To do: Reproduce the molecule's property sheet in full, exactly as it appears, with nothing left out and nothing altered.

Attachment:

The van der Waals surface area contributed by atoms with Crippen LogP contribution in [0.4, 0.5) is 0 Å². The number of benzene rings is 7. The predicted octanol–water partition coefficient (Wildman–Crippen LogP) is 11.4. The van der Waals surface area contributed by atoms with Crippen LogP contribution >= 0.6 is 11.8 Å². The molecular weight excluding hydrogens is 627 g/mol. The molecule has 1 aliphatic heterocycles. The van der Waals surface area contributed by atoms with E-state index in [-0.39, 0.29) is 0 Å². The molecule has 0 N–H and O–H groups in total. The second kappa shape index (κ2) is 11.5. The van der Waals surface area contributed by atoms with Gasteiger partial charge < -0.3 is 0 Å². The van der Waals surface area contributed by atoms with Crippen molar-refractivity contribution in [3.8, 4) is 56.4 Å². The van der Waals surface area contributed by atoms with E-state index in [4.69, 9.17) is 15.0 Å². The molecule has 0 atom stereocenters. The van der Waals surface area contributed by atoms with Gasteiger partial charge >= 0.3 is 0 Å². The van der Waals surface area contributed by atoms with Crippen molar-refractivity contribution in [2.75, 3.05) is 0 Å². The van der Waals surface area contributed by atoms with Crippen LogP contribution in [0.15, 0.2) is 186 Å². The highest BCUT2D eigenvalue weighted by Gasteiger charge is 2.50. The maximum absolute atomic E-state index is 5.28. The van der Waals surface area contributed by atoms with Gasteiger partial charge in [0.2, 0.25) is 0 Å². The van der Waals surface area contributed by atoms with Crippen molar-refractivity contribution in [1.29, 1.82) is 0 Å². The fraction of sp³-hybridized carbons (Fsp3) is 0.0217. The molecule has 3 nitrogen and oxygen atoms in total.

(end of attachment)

The van der Waals surface area contributed by atoms with Crippen LogP contribution in [0.4, 0.5) is 0 Å². The number of benzene rings is 7. The predicted octanol–water partition coefficient (Wildman–Crippen LogP) is 11.4. The van der Waals surface area contributed by atoms with Crippen LogP contribution >= 0.6 is 11.8 Å². The molecular weight excluding hydrogens is 627 g/mol. The molecule has 1 aliphatic heterocycles. The van der Waals surface area contributed by atoms with E-state index in [-0.39, 0.29) is 0 Å². The molecule has 0 N–H and O–H groups in total. The second kappa shape index (κ2) is 11.5. The van der Waals surface area contributed by atoms with Gasteiger partial charge < -0.3 is 0 Å². The van der Waals surface area contributed by atoms with Crippen molar-refractivity contribution in [3.8, 4) is 56.4 Å². The van der Waals surface area contributed by atoms with E-state index in [4.69, 9.17) is 15.0 Å². The molecule has 0 atom stereocenters. The van der Waals surface area contributed by atoms with Gasteiger partial charge >= 0.3 is 0 Å². The van der Waals surface area contributed by atoms with Crippen molar-refractivity contribution in [2.75, 3.05) is 0 Å². The van der Waals surface area contributed by atoms with Crippen LogP contribution in [0.15, 0.2) is 186 Å². The highest BCUT2D eigenvalue weighted by Gasteiger charge is 2.50. The maximum absolute atomic E-state index is 5.28. The van der Waals surface area contributed by atoms with Gasteiger partial charge in [0.2, 0.25) is 0 Å². The van der Waals surface area contributed by atoms with Crippen molar-refractivity contribution in [1.29, 1.82) is 0 Å². The fraction of sp³-hybridized carbons (Fsp3) is 0.0217. The molecule has 3 nitrogen and oxygen atoms in total.